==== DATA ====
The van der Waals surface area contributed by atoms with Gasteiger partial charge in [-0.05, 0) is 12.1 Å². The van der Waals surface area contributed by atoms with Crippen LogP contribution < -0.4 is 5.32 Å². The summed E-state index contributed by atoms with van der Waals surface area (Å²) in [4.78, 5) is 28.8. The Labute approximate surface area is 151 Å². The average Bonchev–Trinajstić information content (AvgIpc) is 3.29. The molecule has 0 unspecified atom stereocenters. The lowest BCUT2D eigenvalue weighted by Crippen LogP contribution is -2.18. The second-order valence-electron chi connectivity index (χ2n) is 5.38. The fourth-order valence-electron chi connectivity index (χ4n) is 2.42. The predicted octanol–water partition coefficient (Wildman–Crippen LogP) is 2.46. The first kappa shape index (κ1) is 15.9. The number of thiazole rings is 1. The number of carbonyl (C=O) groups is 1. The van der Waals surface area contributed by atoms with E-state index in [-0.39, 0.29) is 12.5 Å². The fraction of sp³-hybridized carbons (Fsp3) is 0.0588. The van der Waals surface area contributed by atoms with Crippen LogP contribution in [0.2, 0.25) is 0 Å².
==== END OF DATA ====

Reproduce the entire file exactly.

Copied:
The van der Waals surface area contributed by atoms with Gasteiger partial charge in [-0.05, 0) is 12.1 Å². The van der Waals surface area contributed by atoms with Crippen LogP contribution < -0.4 is 5.32 Å². The summed E-state index contributed by atoms with van der Waals surface area (Å²) in [4.78, 5) is 28.8. The Labute approximate surface area is 151 Å². The average Bonchev–Trinajstić information content (AvgIpc) is 3.29. The molecule has 0 unspecified atom stereocenters. The lowest BCUT2D eigenvalue weighted by Crippen LogP contribution is -2.18. The second-order valence-electron chi connectivity index (χ2n) is 5.38. The fourth-order valence-electron chi connectivity index (χ4n) is 2.42. The predicted octanol–water partition coefficient (Wildman–Crippen LogP) is 2.46. The first kappa shape index (κ1) is 15.9. The number of thiazole rings is 1. The number of carbonyl (C=O) groups is 1. The van der Waals surface area contributed by atoms with E-state index in [-0.39, 0.29) is 12.5 Å². The fraction of sp³-hybridized carbons (Fsp3) is 0.0588. The van der Waals surface area contributed by atoms with Crippen LogP contribution in [0.2, 0.25) is 0 Å².